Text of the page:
Remember when there were two dueling claimants for the title of CFPB Director? Well, we're now seeing a repeat of that conflict play out with the FDIC.

The FDIC is governed by a five member board, consisting of the FDIC Chair, a Vice-Chair, the CFPB Director, the Comptroller of the Currency, and at-large director. By statute, no more than three of the board members may be from the same political party. The Chair, Jelena McWilliams, is a Trump appointee. The vice-chair position is vacant. The other three directors are all Democratic appointees. That means that three of the four directors on the board are Democrats, but the chair is a Republican. So who is calling the shots at the FDIC?

The issue just came up because the three Democratic appointees voted to direct the FDIC's Executive Secretary to transmit a Request for Information for publication in the Federal Register (which provides the notice required under administrative law of a proposed action). That vote and instruction only appear in a statement released on the CFPB's website. The FDIC's website (presumably controlled by Chair McWilliams) states that no such action was approved by the FDIC.

What's going on here?

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Further Thoughts on Coinbase: Two Mysteries

posted by Adam Levitin

I've been puzzling over two mysteries in the Coinbase saga:  first, why does Coinbase care so much if Lend is deemed a security, and second, why did the SEC want the list of Coinbase customers who had signed up in advance for Lend. I don't know that I've got all of this sussed out, but I figure I'll put my thinking out into the Internets and see if others have thoughts.

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Collins v. Yellen: the Most Important (and Overlooked) Implication

posted by Adam Levitin

The Supreme Court's decision in Collins v. Yellen has garnered a fair amount of attention because it resulted in a change in the leadership at the Federal Housing Finance Agency and largely dashed the hopes of Fannie and Freddie preferred shareholders in terms of seeing a recovery of diverted dividends. But the commentary has missed the really critical implication of the decision:  the Biden administration can undertake a wholesale reform of Fannie and Freddie by itself without Congress.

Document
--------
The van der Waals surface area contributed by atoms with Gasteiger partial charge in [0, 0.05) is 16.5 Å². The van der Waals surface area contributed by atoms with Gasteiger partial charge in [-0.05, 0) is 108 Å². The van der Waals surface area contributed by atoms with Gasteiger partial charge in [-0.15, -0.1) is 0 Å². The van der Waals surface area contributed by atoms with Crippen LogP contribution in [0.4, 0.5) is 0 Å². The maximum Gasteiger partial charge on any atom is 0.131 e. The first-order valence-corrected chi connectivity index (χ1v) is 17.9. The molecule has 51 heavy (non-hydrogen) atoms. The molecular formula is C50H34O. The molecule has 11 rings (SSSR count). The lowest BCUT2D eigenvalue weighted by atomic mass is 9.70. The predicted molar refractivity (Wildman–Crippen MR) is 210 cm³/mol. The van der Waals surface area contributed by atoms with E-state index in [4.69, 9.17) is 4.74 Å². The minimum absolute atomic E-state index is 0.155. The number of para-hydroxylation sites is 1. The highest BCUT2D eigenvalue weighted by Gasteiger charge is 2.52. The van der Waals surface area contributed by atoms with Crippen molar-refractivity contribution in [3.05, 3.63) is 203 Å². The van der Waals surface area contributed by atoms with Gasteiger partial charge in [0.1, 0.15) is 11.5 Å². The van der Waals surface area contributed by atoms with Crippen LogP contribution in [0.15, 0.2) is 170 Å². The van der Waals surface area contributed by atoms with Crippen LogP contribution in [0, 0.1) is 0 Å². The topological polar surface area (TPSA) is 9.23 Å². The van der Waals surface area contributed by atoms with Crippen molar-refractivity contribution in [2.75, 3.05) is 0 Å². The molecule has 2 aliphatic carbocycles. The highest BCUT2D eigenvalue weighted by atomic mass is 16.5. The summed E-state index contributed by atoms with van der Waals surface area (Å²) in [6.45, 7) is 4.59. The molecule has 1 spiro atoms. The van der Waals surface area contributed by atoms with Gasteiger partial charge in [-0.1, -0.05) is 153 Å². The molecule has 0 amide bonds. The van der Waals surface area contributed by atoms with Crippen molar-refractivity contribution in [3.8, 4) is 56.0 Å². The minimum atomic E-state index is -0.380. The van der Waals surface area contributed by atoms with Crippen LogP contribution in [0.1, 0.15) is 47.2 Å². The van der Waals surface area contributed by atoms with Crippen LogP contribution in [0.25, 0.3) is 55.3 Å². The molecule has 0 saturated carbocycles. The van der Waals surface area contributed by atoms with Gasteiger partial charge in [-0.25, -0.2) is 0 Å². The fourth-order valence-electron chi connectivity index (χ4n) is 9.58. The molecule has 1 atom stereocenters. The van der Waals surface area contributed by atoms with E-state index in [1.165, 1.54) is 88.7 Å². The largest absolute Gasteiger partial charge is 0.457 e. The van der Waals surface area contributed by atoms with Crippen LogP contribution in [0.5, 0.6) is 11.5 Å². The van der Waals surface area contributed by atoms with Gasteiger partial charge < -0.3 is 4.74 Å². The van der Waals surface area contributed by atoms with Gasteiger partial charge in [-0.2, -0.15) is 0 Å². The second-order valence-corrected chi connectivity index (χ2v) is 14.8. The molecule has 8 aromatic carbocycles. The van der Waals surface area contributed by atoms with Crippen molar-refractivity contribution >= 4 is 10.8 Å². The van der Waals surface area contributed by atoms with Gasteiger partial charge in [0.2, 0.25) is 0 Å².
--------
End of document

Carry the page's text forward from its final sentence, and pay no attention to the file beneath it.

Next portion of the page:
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Fake Lender Rule Repeal

posted by Adam Levitin

The House is schedule to take up a vote on repealing the OCC's "Fake Lender Rule," that would deem a loan to be made by a bank for usury purposes as long as the bank is a lender of record on the loan. Under the rule, issued in the waning days of the Trump administration, the bank is deemed to be the lender if its name is on the loan documentation, irrespective any other facts. Thus, under the rule, it does not matter if the bank was precommitted to selling the loan to a nonbank, which undertook the design, marketing, and underwriting of the loan. The bank's involvement can be a complete sham, and yet under the OCC's rule, it loan would be exempt from state usury laws because of the bank's notional involvement. The Fake Lender Rule green lights rent-a-bank schemes, which have proliferated as the transactional structure of choice for predatory consumer and small business lenders. 

Fortunately, the Fake Lender Rule can still be overturned under the Congressional Review Act, which allows certain recently made rules to be overturned through a filibuster-free joint resolution of Congress. Such a joint resolution passed the Senate 52-47 last month. Now the House is poised for its own vote. While the Senate vote was largely on partisan lines, some Republicans did join with Democrats to vote for the repeal. The dynamics in the House are somewhat different, as certain Democratic members have been opposed to the bill, but the fact that a vote is scheduled suggests that there should be the votes for repeal.